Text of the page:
While the zine signing and opening party featuring photographs, as well as Anderson's original paintings, will be New York-based, the power of Cave Homo being a print project has the potential to communicate Anderson's sentiment worldwide, especially to those still in the closet. As a teenager growing up in a large family in Groton, CT, dealing with his own issues of sexuality, Anderson not only found solace in skateboarding as an outlet, but a gateway into creative a greater creative expression.
"I love Mike Vallely," Anderson says of his childhood influences. " I loved this quote in Rubbish Heap where he said 'I'm a fag and everyone knows it.' Secretly in my head I thought it was so cool that he said that on camera. I still do. Outside of skateboarding, I know it's a go to person, but I loved Keith Haring—he's out and proud and I was really thankful that he ended up doing beautiful murals in Germany on schools—he was very appropriate—he created a children's book but then he'd do an art show with dicks."
For the paintings that will be shown along size massive prints from the zine, Anderson drew inspiration from the bright, snappy advertising of toy packaging and cereal box design of the 1980s. Though he's coy about the actual visuals in an effort to truly make the opening an unveiling of the work, going as far as to wrap them and block the windows of the space during installation to conceal the content, Anderson's open about his intention for the works he created predominantly during a six-day stay at a house in New Jersey this past winter.
"My husband and his brother inherited a house in New Jersey," he says. "I went there during a blizzard for six days and just painted and listened to music, it was the most zen thing I've ever done. I'm using images that reflect on my childhood when my family didn't have a ton of money. There were toys I wanted that my family couldn't afford. We grew up being surrounded and saturated by consumerism, these images—cereal boxes, you want all of this. When I'm finished, spray them with cologne and rub coconut oil on them to give them a shine."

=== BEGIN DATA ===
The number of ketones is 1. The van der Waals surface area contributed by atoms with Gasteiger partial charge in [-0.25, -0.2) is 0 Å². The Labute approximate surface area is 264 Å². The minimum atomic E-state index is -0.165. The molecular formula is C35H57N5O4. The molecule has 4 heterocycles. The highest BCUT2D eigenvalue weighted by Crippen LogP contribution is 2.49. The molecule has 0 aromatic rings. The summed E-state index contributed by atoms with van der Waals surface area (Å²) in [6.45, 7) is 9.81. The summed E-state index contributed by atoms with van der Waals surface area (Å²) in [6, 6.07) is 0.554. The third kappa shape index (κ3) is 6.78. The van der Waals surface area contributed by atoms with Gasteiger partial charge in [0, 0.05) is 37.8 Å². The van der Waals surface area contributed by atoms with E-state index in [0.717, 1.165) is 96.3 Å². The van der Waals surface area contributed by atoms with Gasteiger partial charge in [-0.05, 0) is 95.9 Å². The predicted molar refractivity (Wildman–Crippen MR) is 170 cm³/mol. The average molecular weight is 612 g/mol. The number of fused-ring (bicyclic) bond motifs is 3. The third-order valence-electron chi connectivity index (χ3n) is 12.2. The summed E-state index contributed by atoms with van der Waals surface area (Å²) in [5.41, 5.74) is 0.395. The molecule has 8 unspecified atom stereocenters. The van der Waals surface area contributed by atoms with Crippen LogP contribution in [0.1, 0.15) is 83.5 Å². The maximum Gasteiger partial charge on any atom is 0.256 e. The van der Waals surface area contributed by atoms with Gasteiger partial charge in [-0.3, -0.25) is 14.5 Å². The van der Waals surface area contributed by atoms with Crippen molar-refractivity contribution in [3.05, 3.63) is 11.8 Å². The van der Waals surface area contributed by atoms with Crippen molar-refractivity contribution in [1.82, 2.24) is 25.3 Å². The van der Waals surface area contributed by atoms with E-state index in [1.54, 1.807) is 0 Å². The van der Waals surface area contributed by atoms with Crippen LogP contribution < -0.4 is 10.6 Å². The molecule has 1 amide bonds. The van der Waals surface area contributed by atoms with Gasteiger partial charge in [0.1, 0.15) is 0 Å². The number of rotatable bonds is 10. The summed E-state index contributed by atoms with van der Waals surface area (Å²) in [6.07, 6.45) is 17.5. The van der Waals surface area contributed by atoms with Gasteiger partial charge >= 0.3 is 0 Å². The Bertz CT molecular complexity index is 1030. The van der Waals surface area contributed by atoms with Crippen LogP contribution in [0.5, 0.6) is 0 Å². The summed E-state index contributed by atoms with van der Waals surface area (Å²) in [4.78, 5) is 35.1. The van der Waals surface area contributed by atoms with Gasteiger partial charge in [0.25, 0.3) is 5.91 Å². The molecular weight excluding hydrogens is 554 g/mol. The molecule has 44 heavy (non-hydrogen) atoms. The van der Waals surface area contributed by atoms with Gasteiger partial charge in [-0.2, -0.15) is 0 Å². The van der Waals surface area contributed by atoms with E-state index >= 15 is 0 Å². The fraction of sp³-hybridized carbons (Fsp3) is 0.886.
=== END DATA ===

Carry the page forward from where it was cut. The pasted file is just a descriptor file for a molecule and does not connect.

Looking past the opening weekend for Cave Homo, Anderson mentions that he's working on a book, but the focus for now are moving 666 copies of the zine, with proceeds being donated to the LGBTQ suicide prevention non-profit The Trevor Project. As he feels his run of telling his story to the press winding down and is eager to craft the next chapter, one thing remains an unwavering constant and vital part of his personality.
"I'm always focused on skating and by no means do I want to leave it," he tells me on the morning of Go Skateboarding Day. "I wanna stay until i'm 50 or 53… even if my legs start going."
Cave Homo celebrates its release this weekend on Saturday, June 24, 2017 at 208 Bowery. An opening party will follow, while on Sunday, June 25 at 2 PM there will be a signing and reception with Brian Anderson.